MATERIALS AND METHODS
Plasmids and antibodies
Full-length Xl_Kif18A was cloned from egg cDNA using primers 5′-attaggccggcccatggaagcctcccaagaggacgtc-3′ and 5′-taatggcgcgccctcagggatctttaagggctgc-3′. Rabbit polyclonal antibodies were generated against a C-terminal peptide: N-CGGRKKAALKDP-C (Ab18Apep), a protein fragment containing an N-terminal Serine: aa 845-953 (Ab18A-C) and a fragment from aa 1-104 tagged with an N-terminal His6-SMT3 (Ab18AN). Other antibodies used were: human Kif18AN (Mayr et al., 2007; 1 µg/ml), anti-GFP (Covance, MMS-118P, 1:1000); anti-cyclin B2 (Abcam, ab18250; 1:1000), anti-XErp1 (Schmidt et al., 2005; 1 µg/ml); anti- c-Mos (Santa Cruz, C237; 1:250), anti pY15-Cdk1 (Cell Signaling, 9111, 1:1000); anti-Flag (Sigma, F1804, 1:1000); anti α-tubulin (Sigma, F2168, 1:2000), anti HURP (Abcam, ab70744, 1:500), anti-mouse IgG-HRP and anti-rabbit IgG-HRP (Dianova, 115-035-062 and 111-035-003, both 1:3000).
His6-TEVsite-tagged and MBP-His6-tagged Kif18A fragments were expressed in E.coli BL21-RIL, mGFP-His10-tagged Kif18A in SF9 insect cells using the Bac-to-Bac Baculovirus system (Invitrogen). Proteins were purified using Ni-IDA Resin (Macherey-Nagel). Gel filtration was performed using an Äkta-Purifier FPLC and Superdex-200 10/300 and Superose-6 10/300 as described in Möckel et al. (2016).
MTs were prepared as described previously (Möckel et al., 2016). Assays were performed in TIRF assay buffer with varying KCl concentrations. Kif18A (1 µM) and MTs (0 to 10 µM) were incubated (10 min, 28°C), tubes were spun for 5 min at 20,000 g and SDS-PA gels loaded with SN and P fractions were stained with CBB. Kif18A band intensities for supernatant (iSN) and pellet (iP) fractions were measured using ImageJ. The percentage of MT-bound Kif18A (%bound) was calculated by: iP×(iSN+iP)−1×100. Three independent experiments were analyzed for all conditions. Kd values were derived from a one-site-specific binding fit in GraphPad Prism.
Fluorescent kinesin molecules were imaged on surface-linked MTs in a TIRF field as described earlier (Möckel et al., 2016). Motility buffer contained 75 mM KCl and BRB20. Kif18A-mGFP-His10 concentration was 1 nM.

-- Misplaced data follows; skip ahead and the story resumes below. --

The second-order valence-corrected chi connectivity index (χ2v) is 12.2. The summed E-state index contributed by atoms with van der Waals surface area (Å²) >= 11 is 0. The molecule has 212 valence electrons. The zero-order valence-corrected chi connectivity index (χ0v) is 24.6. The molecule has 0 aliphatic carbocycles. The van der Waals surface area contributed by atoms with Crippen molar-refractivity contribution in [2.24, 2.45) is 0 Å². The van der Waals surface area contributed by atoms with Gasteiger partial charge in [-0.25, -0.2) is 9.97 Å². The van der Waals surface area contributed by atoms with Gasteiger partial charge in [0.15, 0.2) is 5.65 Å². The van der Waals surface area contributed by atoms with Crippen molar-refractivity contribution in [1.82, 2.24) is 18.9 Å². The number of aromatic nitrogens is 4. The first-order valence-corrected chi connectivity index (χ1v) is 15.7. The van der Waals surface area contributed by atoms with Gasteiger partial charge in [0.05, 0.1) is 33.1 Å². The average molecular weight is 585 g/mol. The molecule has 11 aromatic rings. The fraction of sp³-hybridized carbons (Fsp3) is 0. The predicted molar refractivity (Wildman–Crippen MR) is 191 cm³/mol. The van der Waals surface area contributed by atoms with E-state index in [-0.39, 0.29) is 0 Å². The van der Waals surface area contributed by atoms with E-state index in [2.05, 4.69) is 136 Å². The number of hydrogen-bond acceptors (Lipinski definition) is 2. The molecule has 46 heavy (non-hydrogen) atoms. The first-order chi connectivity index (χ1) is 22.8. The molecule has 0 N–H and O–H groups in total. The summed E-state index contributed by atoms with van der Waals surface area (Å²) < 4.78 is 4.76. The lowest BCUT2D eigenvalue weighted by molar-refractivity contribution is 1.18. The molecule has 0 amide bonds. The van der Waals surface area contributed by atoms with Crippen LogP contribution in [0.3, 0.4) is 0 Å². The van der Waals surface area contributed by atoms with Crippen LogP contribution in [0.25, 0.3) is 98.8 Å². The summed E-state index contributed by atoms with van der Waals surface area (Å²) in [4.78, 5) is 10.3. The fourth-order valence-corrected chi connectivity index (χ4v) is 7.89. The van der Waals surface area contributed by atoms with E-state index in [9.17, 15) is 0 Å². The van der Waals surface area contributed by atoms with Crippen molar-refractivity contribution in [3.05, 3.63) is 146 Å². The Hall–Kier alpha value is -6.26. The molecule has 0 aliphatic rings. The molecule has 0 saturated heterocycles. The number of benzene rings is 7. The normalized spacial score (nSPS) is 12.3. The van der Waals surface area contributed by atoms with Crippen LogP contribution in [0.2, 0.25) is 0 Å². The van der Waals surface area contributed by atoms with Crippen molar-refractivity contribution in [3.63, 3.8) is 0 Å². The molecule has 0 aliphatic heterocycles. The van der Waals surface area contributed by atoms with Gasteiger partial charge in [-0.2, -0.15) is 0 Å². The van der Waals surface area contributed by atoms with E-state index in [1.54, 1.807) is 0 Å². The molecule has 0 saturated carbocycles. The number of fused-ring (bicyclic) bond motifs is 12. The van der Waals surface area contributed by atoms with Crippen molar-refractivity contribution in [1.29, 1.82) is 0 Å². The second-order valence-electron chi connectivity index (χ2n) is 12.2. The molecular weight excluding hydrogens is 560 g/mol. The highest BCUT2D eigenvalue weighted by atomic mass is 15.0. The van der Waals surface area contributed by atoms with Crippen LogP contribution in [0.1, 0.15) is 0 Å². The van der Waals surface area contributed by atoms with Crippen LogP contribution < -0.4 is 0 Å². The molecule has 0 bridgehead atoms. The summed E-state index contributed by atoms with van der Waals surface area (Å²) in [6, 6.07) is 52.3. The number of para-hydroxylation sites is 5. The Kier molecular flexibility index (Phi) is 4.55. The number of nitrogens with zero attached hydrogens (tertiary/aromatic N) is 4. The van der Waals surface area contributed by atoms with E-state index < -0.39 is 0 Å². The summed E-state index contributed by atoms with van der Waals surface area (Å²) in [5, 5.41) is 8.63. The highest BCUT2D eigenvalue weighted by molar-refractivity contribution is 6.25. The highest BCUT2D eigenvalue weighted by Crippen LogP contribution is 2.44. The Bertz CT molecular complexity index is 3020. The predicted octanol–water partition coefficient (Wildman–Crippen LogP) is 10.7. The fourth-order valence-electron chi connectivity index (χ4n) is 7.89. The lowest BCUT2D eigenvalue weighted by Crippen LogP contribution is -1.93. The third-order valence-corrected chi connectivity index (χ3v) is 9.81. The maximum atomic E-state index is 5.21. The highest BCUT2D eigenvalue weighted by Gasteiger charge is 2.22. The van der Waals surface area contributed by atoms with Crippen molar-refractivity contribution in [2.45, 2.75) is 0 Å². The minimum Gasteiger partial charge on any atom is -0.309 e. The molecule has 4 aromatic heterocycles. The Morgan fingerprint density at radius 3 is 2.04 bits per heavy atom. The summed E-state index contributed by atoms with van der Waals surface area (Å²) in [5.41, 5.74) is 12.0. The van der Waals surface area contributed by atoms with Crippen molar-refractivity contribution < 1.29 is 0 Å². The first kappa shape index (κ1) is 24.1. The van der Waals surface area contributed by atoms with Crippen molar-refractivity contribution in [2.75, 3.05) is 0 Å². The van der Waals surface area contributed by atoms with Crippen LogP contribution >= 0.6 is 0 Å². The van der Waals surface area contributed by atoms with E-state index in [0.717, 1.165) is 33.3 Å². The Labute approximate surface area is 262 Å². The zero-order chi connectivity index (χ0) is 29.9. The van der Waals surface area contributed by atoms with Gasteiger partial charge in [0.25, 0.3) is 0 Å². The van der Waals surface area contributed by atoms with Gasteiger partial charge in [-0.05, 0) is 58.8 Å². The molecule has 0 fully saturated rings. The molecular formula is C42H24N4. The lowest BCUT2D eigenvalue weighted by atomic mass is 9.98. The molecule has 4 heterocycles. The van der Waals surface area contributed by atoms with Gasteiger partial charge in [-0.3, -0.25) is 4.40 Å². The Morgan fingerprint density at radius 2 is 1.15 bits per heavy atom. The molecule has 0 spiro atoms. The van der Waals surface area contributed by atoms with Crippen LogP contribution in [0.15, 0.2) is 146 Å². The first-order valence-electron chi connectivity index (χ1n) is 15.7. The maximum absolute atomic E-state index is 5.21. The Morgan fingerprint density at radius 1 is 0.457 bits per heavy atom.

Microtubule bundling assays
50 nM Xl_Kif18A-mGFP-His10 was incubated with Atto595-labeled microtubules (tubulin dimer concentration of 250 nM) in TIRF assay buffer for 10 min, 28°C. Fixation buffer (3.7% formaldehyde, 40% glycerol in BRB80) was added and the reaction was spun on coverslips through a cushion (60% glycerol in BRB80). Coverslips were washed (PBS, 0.1% Triton X-100) prior to mounting in Mowiol.
Xenopus egg extract spindles
Metaphase spindles were generated as previously described (Maresca and Heald, 2006). Kif18A was immunodepleted from CSF extract using Ab18Apep coupled to Dyna Protein-G beads (Invitrogen) in two subsequent rounds, using 20 µg antibody. mRNAs coding for Flag3-eGFP-Kif18A variants were added (3-5 ng/µl final).
Stable HeLa (ATCC) cell lines inducibly expressing siRNA resistant Kif18A variants were generated using the Flp-In/T-REx system (Invitrogen). Transfection of siRNA targeting human Kif18A and time-lapse microscopy was performed as previously described (Häfner et al., 2014). High-resolution analysis of mitotic spindles was performed as previously described in Mayr et al. (2007).
We thank the Bioimaging Center of the University of Konstanz (BIC) for microscopy support and the Tierforschungsanlage University Konstanz (TFA) for animal handling and antibody production. We thank Judith Weyershäuser and Svenja Michalek for technical assistance concerning the rescue experiments in HeLa cells and the purification of recombinant Kif18A fragments.
The authors declare no competing or financial interests.
Resources: T.T.; Investigation: M.M.M., A.H.; Formal analysis: M.M.M., A.H.; Writing – original draft preparation: M.M.M., A.H., T.T., T.U.M.; Writing – review and editing: M.M.M., A.H., T.T., T.U.M.; Supervision: T.U.M.; Funding acquisition: T.U.M.
This work was supported by the Deutsche Forschungsgemeinschaft (CRC-969) and the Konstanz Research School Chemical Biology (KoRS-CB).
Supplementary information available online at http://bio.biologists.org/lookup/doi/10.1242/bio.023952.supplemental
- Received January 4, 2017.
- Accepted January 26, 2017.
- © 2017. Published by The Company of Biologists Ltd